- 6. Students apply knowledge of language structure, language conventions (e.g., spelling and punctuation), media techniques, figurative language, and genre to create, critique, and discuss print and nonprint texts.
- 11. Students participate as knowledgeable, reflective, creative, and critical members of a variety of literacy communities.
- 12. Students use spoken, written, and visual language to accomplish their own purposes (e.g., for learning, enjoyment, persuasion, and the exchange of information).
includes a letter in Spanish
- Gather some example endorsements to share with the class. A range of online testimonial letters is linked in the Websites section. If you have Internet access in the classroom, you might share video and Web page examples such as Queen Latifah’s Jenny Craig commercial, the Celebrity Spotlight page on the Proactiv Solution site, or information on Jared Fogle on the Subway Website. You can also find endorsements in print newspapers and magazines. Be sure to review the endorsements you plan to use for appropriateness.
- Make copies of the FTC Guides, Endorsement Letters Worksheet, Persuasion Map Planning Sheet, and Endorsement Letter Peer Review Questions for each student.
- Review the characteristics of an effective testimonial in the article Six Key Elements for a Testimonial Letter.
- Test the Letter Generator and Persuasion Map on your computers to familiarize yourself with the tools and ensure that you have the Flash plug-in installed. You can download the plug-in from the technical support page.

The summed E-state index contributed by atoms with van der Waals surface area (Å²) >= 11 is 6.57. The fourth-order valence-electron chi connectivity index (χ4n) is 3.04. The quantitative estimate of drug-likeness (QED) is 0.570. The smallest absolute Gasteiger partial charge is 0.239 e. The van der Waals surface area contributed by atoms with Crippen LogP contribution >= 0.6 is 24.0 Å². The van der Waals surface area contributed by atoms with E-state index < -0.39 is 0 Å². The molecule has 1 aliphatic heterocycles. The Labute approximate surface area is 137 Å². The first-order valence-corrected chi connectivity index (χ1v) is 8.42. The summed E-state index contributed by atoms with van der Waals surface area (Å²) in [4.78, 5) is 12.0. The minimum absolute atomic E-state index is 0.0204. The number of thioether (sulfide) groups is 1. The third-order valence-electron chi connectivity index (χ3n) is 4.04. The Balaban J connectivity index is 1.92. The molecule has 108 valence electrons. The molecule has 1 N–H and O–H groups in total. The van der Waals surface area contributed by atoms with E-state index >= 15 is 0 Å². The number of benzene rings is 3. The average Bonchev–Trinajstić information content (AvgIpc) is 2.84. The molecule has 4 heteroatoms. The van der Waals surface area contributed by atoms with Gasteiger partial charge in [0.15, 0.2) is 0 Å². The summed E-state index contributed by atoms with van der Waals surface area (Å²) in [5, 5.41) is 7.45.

- use technical reading strategies.
- review letter-writing conventions.
- review and discuss persuasive writing strategies.
- analyze a product or service and its related audience.
- compose, edit, and publish persuasive letters.
- Introduce endorsement and testimonals by sharing a television commercial or magazine advertisement that features a celebrity students will recognize. Suggestions are included in the Resources section.
- After sharing examples, ask students to brainstorm a list of other endorsements that they are familiar with. Note their responses on the board or chart paper. Save the list so that students can return to it in later sessions for models for their own endorsement letters.
- Once you have a list of endorsements to choose among, ask students to review the list and discuss their perception of the success of the different testimonials. Encourage students to talk about which testimonials are believable and persuasive and which are not.
- To supplement students’ discussion, you can review the Celebrity Endorsements blog entry, which outlines some of the challenges advertisers have when matching a celebrity to a product or service.
- Ask the class to brainstorm a list of characteristics of a good endorsement. Have students consider the match between product and the person who endorses it, the details in the endorsement, and the way the endorsement is presented.
- Share copies of the FTC Guides Concerning Use of Endorsements and Testimonials in Advertising; either pass out copies or point students to the guidelines online.